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Employments of Ethos in Richard Stark’s The Hunter
In The Hunter, Richard Stark’s antiheroic protagonist Parker is portrayed as a criminal with a grudge and a score to settle. Despite his many deplorable actions throughout the book, Stark, a pseudonym or alternate name of Donald E. Westlake, manages to portray Parker’s character in a more heroic light despite the fundamentally villainous qualities that Parker possesses as a criminal and borderline sociopath through the language that Stark adopts in his descriptions of Parker’s personal qualities and actions. This act of moral legitimization, however, demands specific audience to whom the author must appeal in order for the ethical appeal to character to be successful in reaching out to the audience’s moral biases. The personal characteristics of Parker, the protagonist, in addition to other specific details and themes present in the book reveal that intended audience member that Stark addresses is most likely young, white, male, educated, and positioned on a lower income spectrum. This essay will illustrate that in order to convince this specific audience of Parker’s credibility and positive qualities as a nontraditional antiheroic protagonist, Stark extensively uses rhetorical appeals through ethos so that he might have highlighted the more heroic qualities that Parker might or might not genuinely possess. Stark accomplishes this feat for the reason that he portrays Parker as a figure who shares the values of justice, canniness, courage, organization, realism, and masculinity with the generally white and male population to which he sought to appeal in the 1960s when he wrote the novel while simultaneously diminishing the roles of women and people of color into roles more like those of props than as completely realized characters.
Audience Age + Gender/Race/Nationality
The establishment of rhetorical narratives possesses a key role in fictional writing in how writers construct realistic, human characters. Rhetorical Pathos and logos, emotional and rational appeals, can be used to help an author to flesh out a character, but these argumentative techniques fail to capture a complete profile of a figure on their own. In order to create relatable characters, an author must often employ rhetorical ethos. Ethos entails an employment of rhetorical techniques so that a figure’s character can be established while addressing an audience and to influence how an audience perceives a figure, whether through illustrations of how inherently moral a character’s personal character might be on its own or through juxtaposition of a character’s personal traits through contrasting these qualities with those of others. One can witness this technique of establishing personal ethos in politicians who seek to create an “us versus them” mentality in order to prove their own moral superiority and to show that they are the superior choices for these reasons of comparison. In regard to the audience that Richard Stark intended to address through his ethical appeals toward the character of Parker, the social cues present in the novel and stark contrasts between how various groups of people are portrayed in the text reveal who would most likely be found reading the text.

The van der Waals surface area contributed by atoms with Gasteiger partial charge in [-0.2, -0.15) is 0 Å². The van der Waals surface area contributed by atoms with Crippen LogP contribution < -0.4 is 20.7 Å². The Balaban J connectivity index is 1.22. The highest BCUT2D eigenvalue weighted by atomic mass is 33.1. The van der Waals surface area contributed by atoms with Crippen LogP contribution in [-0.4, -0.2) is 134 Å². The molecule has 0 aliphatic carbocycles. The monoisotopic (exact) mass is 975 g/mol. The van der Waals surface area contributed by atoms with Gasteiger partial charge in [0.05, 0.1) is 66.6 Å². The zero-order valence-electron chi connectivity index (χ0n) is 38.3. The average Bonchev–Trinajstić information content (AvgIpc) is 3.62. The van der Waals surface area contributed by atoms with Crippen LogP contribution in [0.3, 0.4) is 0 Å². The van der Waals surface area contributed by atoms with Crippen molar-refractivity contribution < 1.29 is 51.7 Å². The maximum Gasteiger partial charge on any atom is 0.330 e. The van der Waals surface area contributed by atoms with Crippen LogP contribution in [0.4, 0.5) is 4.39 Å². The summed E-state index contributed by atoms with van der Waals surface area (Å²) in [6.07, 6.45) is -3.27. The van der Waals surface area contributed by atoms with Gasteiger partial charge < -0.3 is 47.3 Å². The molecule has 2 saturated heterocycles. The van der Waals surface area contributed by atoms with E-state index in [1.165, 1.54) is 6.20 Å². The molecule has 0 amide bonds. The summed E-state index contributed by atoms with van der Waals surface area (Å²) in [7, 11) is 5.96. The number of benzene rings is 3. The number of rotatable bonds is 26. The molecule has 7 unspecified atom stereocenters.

There are several indications throughout the book that suggest the target audience would consist of white American youths, in particular presenting these rhetorical narratives to male readers. Not only is the majority of the novel’s primary characters male, but the novel furthermore fails to give a more than superficial glance into the female characters’ psyches and motivations. Stark’s perhaps intentional exclusion of definitively feminine narratives fundamentally makes it more difficult for female readers to identify with the events that take place in the novel, although this exclusion might have instead been the result of a general trend for male writers to prioritize male narratives. If the former were the case, it would suggest that the male audience members would take precedence in Richard Stark’s intentions to persuade his audience to view the character of Parker more favorably. In addition to the exclusion of feminine narratives, Stark moreover portrays the women who are present in the novel as status symbols as opposed to fully realized figures. Stark illustrates this sexist sentiment that women are disposable and upgradable, in contrast to his more positive portrayal of Parker, in writing that “Someday… he’d have four rooms like this, and a blonde like that piece in the red bra. That was good stuff” (Stark 72). Although such statements fundamentally betray the questionable character that Parker possesses, at least in the modern context, such sexist attitudes in the text would appeal to the historical manner of thinking for the average man. Such expressions of objectification toward women would ultimately dissuade the average woman from finding many positive qualities in Parker for the reason that the average woman experiences similar sexist commentary on the daily basis. Illustrations of casual sexism in the context of The Hunter help to reiterate the proof that Richard Stark intended to write for a male audience in establishing the ethos of Parker’s characters.